Lithuania's Foreign Minister Linas Linkevičius said during a visit in Poland that bilateral dialogue between the two neighboring states was getting "back on track."
"Our objective was to bring the dialogue back on track. The miscommunication has gone on for too long and, frankly speaking, we haven't talked for too long," Linkevičius told BNS after meeting with his Polish counterpart, Radoslaw Sikorski.
In the Lithuanian minister's words, the meeting addressed the European Union's (EU) agenda and bilateral relations including the situation of national minorities.
Asked whether he promised his Polish colleague that Lithuania would pass decisions about the issues raised by Poland – spelling of names, biligual street signs, and education, Linkevičius said that he notified Sikorski about the task force set up at the government to work out relevant amendments.
"I told him we have set up a task force at the government, which includes top-ranking officials from ministries of Culture, Justice, Education and Foreign Affairs who should submit draft amendments in response to the matters," the Lithuanian diplomacy chief told BNS.
"This won't happen fast but should not take a very long time, either. It should be the nearest date possible," he added.
In his words, Sikorski said clearly that it was a domestic matter of Lithuania, and Polish-speaking citizens of Lithuania should not abandon their loyalty to the country.
"The minister said it was our internal matter and he expected Lithuania to do what it had to in order to take care of Lithuanian citizens. I also said that all Lithuanian citizens were important – Lithuanians, Poles, and Russians. The Polish minister emphasized that representatives of the Polish national minority were citizens of Lithuania and had to be loyal to the country they live in. It is a respectable statement," the Lithuanian minister told BNS.
Linkevičius said he raised during the meeting the concerns of Lithuanians who live in Poland over what they say is insufficient education funding, which has led to closure of Lithuanian-language schools and lack of Lithuanian-language textbooks.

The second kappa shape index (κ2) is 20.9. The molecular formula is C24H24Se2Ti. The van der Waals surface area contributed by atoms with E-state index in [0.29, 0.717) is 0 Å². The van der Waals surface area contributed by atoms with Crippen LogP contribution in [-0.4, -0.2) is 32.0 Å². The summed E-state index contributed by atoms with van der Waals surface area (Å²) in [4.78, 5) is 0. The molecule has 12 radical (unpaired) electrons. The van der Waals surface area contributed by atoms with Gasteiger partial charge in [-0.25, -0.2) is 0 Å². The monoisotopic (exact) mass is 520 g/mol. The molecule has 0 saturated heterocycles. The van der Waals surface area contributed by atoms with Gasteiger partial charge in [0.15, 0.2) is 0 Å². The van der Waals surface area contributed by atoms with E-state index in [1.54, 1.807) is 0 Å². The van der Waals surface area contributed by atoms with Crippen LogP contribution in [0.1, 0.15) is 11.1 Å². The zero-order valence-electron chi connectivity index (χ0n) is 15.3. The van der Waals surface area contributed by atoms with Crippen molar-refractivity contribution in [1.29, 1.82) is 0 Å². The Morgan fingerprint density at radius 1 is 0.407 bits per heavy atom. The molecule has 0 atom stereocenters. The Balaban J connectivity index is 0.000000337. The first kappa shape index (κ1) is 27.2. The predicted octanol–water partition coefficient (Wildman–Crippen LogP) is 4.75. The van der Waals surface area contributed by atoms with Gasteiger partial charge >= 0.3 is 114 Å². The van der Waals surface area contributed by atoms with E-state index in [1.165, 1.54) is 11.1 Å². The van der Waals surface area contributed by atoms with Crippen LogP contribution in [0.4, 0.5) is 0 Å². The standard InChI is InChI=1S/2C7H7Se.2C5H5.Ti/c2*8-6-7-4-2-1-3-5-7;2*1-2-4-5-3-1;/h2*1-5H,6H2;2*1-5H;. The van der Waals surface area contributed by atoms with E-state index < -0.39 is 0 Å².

The minister pledged to discuss the matters at a meeting with the Lithuanian community in Sejny later on Thursday.
Linkevičius said he had invited Sikorski to visit Lithuania, adding he “accepted the invitation.”
Meanwhile, in an interview to a Polish daily, he apologized for the 2010 vote at the parliament that did not allow original spelling of first and last names in ID documents.
"It is a big disgrace. President Lech Kaczynski was a good friend of Lithuania. Unfortunately, this happened during his visit (in April 2010). I was not a member of parliament at the time but I'd like to apologize," the minister said in an interview published by Rzeczpospolita daily on Thursday.
"The vote shows how complex these matters are. It takes talking and confidence. It was a painful lesson. Our governments now want major changes on the issue of national minorities, however, it is not not clear whether a successful outcome will follow. Let's help each other. I believe it is a shared goal. On behalf of our government, I'm saying we really want to change this," Linkevičius said in the interview.
In April 2010, the Lithuanian parliament voted down the bill which proposed allowing non-Lithuanian alphabet for the spelling of first and last names of Latin origin in ID documents.
Drafted by the center-right government of conservative Prime Minister Andrius Kubilius, the bill was then supported by 30 of Lithuania's 141 parliamentarians, 38 were against and 36 abstained.
The new center-left government has pledged to "resolve the issue of name spelling in ID documents and the issue of spelling of street and location names in compliance with the Framework Convention for the Protection of National Minorities."
The Cabinet also vowed to "seek postponement of the state examination in the Lithuanian language for graduates of non-Lithuanian schools to a later date." Until recently, pupils of Lithuanian- and non-Lithuanian-language schools would sit different graduation exams of Lithuanian. The previous government passed amendments, seeking to unify the exam, which was met by fierce protests from Lithuania's Polish-speaking community.
In Linkevičius' words, relations with EU's Eastern neighbors, primarily Ukraine, was also high on the agenda. He said Vilnius and Warsaw shared the stance on the matters.
This was Linkevičius' third bilateral visit during his term as Lithuania's foreign minister. He went to Latvia and Sweden before.